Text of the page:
The Leh-Manali Highway

One of the highest roads in the world, the Leh-Manali highway acts as a vital artery dissecting the most inhospitable regions of the Himalaya Mountains.

It traverses several high mountain passes up to 5,325m, and some of the roads reach 5,600 metres above mean sea level. Mountain sickness due to the high altitudes and the low-oxygen air is therefore a real and, at least by us, deeply-experienced phenomenon.

Most of our group was afflicted by either nausea or spiky headaches, or both, and with many of us already suffering from underlying and severely pokey tummies it made for an eclectic range of reasons to violently and erratically pull over to the side of the rubbly road with sheer drops all around, quite frequently, and a disastrous/entertaining 24hr journey.

The landscape was how I would imagine that on the moon; unfathomable rock formations suddenly smoothing out to a sublime mountainous desertscape as we neared the expanse of land on which we would be camping with up to 150,000 fellow attendees at the 34th Kalachakra initiations in Leh, Ladakh, in the Jammu and Kashmir region of northern India, including the XIV Dalai Lama himself, revered by Tibetans as a ‘Living God’.

The sky mood-swung from shedding jagged hail in the opaque night, to the sun smiling with an unrestrained gleam as the hours peeled apart the day.

Upon leaving Leh, we planned a leg of driving to Kargil just 4 hours away and a relatively mere 131 miles west of Kargil, but things weren’t so simple as there had been a landslide of (what looked like) craters and veritable chunks of the mountain that somewhat hindered our idyllic progression. We only had to swing our legs off the edge of the mountains for half a dozen hours or so, chatting with the only other humans we had seen all day (officers from the India Army in intimidatingly large trucks) as the impressive Border Roads Organisation (BRO) wielded machines to clear the roads for us of inter-galactic looking, and sized, rocks.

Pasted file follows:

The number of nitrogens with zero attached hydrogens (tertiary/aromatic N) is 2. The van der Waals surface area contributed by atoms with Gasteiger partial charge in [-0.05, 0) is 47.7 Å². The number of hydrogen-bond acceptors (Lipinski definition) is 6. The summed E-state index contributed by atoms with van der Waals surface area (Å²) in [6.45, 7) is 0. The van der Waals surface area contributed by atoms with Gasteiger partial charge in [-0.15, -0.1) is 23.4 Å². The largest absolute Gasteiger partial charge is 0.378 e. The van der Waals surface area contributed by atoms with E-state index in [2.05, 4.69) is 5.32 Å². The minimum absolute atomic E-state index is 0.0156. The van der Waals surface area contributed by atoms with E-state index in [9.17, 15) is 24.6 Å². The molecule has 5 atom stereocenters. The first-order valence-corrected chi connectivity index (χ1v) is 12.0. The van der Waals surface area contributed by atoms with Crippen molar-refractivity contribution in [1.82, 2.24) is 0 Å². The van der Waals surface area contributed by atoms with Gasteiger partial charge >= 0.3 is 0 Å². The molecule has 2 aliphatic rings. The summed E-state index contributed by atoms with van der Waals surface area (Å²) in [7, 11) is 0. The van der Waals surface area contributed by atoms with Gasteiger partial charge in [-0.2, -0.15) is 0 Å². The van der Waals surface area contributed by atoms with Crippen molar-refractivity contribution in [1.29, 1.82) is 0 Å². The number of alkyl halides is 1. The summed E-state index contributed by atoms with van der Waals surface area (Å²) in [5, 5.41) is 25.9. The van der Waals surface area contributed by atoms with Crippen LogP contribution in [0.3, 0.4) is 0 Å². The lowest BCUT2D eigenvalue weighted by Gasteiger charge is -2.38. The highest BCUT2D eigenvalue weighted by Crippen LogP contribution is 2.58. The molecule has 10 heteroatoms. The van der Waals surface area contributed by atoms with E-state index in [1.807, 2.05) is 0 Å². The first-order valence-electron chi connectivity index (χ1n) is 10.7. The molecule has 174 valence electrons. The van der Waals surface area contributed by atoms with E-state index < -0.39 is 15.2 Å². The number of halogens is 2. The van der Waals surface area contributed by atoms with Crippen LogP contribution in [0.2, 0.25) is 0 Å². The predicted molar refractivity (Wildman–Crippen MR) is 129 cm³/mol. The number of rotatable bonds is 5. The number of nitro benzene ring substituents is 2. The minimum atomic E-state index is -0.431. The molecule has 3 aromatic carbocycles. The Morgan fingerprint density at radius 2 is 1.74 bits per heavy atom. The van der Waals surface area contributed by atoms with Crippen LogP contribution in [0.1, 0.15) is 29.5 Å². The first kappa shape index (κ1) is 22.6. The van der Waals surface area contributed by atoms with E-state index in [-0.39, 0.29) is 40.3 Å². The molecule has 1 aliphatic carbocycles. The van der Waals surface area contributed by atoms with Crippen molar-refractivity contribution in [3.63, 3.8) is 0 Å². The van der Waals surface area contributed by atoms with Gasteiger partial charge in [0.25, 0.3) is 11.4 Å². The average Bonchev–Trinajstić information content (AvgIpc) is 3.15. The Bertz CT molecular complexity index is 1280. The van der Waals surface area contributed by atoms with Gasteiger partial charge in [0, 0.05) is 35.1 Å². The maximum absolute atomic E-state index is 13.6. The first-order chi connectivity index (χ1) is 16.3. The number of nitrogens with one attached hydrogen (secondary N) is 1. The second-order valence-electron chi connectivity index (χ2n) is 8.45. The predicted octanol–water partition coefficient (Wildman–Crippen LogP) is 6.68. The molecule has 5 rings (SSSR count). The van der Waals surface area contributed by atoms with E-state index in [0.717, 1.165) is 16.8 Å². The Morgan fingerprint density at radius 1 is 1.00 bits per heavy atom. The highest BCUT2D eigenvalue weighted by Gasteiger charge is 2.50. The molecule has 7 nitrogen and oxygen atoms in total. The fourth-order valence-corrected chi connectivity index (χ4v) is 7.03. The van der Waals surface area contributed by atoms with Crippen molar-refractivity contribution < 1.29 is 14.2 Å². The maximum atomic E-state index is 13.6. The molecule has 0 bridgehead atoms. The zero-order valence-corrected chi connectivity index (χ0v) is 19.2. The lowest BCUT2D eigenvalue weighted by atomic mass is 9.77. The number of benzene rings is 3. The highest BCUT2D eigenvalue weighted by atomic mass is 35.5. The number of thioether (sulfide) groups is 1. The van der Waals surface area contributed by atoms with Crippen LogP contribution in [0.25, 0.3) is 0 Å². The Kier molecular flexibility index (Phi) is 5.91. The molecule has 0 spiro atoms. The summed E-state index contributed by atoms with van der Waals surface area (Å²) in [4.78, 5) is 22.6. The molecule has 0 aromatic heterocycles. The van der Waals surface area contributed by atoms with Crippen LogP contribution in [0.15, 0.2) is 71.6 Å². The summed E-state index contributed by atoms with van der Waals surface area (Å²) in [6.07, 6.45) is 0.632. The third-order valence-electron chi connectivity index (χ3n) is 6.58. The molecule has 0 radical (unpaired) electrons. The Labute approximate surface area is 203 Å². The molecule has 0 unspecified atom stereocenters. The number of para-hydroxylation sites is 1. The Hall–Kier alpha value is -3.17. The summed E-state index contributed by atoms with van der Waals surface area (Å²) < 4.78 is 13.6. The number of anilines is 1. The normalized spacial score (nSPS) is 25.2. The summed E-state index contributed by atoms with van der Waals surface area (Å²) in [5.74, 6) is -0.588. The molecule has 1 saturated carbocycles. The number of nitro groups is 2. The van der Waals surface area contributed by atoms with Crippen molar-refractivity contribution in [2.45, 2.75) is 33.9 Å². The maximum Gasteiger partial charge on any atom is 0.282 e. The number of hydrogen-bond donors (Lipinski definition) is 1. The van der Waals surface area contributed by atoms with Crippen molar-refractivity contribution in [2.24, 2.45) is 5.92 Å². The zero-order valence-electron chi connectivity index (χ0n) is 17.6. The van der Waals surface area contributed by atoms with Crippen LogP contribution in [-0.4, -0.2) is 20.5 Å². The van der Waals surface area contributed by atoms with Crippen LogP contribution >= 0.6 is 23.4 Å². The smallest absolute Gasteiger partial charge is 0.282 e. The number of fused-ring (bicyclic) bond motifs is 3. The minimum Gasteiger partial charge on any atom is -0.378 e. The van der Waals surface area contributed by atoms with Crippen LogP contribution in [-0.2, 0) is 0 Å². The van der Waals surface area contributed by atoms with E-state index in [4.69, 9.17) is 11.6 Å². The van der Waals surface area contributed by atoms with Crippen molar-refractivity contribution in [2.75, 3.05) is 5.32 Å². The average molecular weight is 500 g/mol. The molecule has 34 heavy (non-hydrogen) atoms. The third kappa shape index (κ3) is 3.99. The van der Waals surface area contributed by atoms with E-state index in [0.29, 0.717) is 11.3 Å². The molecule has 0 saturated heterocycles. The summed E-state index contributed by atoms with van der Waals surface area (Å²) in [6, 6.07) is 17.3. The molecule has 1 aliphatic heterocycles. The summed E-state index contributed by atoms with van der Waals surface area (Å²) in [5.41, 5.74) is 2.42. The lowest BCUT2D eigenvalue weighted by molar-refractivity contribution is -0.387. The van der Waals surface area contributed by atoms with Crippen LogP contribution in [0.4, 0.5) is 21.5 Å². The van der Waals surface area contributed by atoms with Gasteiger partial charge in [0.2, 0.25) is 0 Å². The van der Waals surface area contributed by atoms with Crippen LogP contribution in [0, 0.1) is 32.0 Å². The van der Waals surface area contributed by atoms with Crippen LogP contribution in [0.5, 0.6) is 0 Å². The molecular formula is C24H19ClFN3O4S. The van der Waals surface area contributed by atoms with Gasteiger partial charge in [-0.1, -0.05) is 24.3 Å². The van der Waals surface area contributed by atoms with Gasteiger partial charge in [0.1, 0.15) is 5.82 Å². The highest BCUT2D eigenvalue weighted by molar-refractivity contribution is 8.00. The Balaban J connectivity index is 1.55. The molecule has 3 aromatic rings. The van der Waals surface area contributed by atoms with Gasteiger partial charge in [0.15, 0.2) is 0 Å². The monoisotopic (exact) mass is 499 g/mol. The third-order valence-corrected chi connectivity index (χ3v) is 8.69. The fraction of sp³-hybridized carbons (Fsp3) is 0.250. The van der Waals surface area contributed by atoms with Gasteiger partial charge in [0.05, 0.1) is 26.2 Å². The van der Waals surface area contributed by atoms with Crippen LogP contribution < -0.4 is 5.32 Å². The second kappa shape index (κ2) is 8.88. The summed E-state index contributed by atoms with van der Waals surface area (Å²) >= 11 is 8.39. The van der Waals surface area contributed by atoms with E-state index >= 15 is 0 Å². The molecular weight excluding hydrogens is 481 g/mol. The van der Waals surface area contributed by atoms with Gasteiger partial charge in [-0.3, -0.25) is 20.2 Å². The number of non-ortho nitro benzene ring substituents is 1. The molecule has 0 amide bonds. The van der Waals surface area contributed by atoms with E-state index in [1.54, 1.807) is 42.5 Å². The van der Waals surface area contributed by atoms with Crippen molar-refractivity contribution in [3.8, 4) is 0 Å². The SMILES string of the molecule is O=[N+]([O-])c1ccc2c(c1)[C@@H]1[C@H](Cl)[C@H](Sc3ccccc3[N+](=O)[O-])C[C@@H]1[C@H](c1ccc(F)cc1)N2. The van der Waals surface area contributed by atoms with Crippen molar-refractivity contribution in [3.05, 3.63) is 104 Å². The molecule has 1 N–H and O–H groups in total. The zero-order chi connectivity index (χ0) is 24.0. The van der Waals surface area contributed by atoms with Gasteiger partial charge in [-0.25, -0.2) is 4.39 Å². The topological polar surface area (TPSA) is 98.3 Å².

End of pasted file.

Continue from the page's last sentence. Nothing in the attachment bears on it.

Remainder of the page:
Some interesting notes of caution when driving on the highest roads in the world, in India:

  • drivers will push on as rubble falls over the precipice; it is rare to see a vehicle reverse and manoeuvre around another (however much more sense that might seem to make to you);
  • signs read: ‘Kill your speed, not your wife.’ Warnings such as these, and those sometimes more extreme, give more than a touch of the surreal to this already otherwordly vista.

The third of a series of reminiscences of my second trip to India, Summer 2014.


© Gabriella Zoe Harris. All rights reserved.